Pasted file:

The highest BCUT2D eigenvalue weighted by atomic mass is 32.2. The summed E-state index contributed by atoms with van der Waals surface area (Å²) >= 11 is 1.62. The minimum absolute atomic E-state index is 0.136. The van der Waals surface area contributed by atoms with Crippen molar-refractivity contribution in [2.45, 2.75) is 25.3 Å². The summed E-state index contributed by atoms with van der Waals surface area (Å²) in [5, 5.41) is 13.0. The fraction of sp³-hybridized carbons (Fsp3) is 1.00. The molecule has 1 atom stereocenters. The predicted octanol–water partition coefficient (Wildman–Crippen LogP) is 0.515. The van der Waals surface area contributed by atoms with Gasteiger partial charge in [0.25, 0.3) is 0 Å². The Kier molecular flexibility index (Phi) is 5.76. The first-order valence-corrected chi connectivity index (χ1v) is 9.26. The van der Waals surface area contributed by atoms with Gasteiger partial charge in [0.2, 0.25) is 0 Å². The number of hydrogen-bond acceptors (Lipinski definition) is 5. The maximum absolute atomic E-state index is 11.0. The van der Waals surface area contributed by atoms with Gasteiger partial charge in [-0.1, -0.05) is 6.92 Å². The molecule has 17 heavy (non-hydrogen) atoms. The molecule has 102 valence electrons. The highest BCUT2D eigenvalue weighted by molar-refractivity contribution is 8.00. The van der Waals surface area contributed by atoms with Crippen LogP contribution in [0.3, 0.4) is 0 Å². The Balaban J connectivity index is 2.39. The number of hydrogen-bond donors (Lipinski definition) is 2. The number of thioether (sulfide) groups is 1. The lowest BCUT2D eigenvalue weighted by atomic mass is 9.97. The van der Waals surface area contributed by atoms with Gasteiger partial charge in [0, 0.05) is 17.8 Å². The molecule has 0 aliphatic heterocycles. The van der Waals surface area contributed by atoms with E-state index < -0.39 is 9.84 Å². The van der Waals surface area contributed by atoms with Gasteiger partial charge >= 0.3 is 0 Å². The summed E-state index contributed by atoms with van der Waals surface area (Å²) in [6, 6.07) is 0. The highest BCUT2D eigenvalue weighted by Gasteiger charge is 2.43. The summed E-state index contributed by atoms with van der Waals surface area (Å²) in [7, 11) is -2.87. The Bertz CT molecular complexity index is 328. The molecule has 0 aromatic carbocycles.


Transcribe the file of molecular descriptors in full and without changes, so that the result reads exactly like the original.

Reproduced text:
The highest BCUT2D eigenvalue weighted by atomic mass is 32.2. The summed E-state index contributed by atoms with van der Waals surface area (Å²) >= 11 is 1.62. The minimum absolute atomic E-state index is 0.136. The van der Waals surface area contributed by atoms with Crippen molar-refractivity contribution in [2.45, 2.75) is 25.3 Å². The summed E-state index contributed by atoms with van der Waals surface area (Å²) in [5, 5.41) is 13.0. The fraction of sp³-hybridized carbons (Fsp3) is 1.00. The molecule has 1 atom stereocenters. The predicted octanol–water partition coefficient (Wildman–Crippen LogP) is 0.515. The van der Waals surface area contributed by atoms with Gasteiger partial charge in [0.25, 0.3) is 0 Å². The Kier molecular flexibility index (Phi) is 5.76. The first-order valence-corrected chi connectivity index (χ1v) is 9.26. The van der Waals surface area contributed by atoms with Gasteiger partial charge in [0.2, 0.25) is 0 Å². The number of hydrogen-bond acceptors (Lipinski definition) is 5. The maximum absolute atomic E-state index is 11.0. The van der Waals surface area contributed by atoms with Gasteiger partial charge in [-0.1, -0.05) is 6.92 Å². The molecule has 17 heavy (non-hydrogen) atoms. The molecule has 102 valence electrons. The highest BCUT2D eigenvalue weighted by molar-refractivity contribution is 8.00. The van der Waals surface area contributed by atoms with Crippen LogP contribution in [0.3, 0.4) is 0 Å². The Balaban J connectivity index is 2.39. The number of hydrogen-bond donors (Lipinski definition) is 2. The number of thioether (sulfide) groups is 1. The lowest BCUT2D eigenvalue weighted by atomic mass is 9.97. The van der Waals surface area contributed by atoms with Gasteiger partial charge in [0, 0.05) is 17.8 Å². The molecule has 0 aliphatic heterocycles. The van der Waals surface area contributed by atoms with E-state index < -0.39 is 9.84 Å². The van der Waals surface area contributed by atoms with Gasteiger partial charge >= 0.3 is 0 Å². The summed E-state index contributed by atoms with van der Waals surface area (Å²) in [6, 6.07) is 0. The highest BCUT2D eigenvalue weighted by Gasteiger charge is 2.43. The summed E-state index contributed by atoms with van der Waals surface area (Å²) in [7, 11) is -2.87. The Bertz CT molecular complexity index is 328. The molecule has 0 aromatic carbocycles.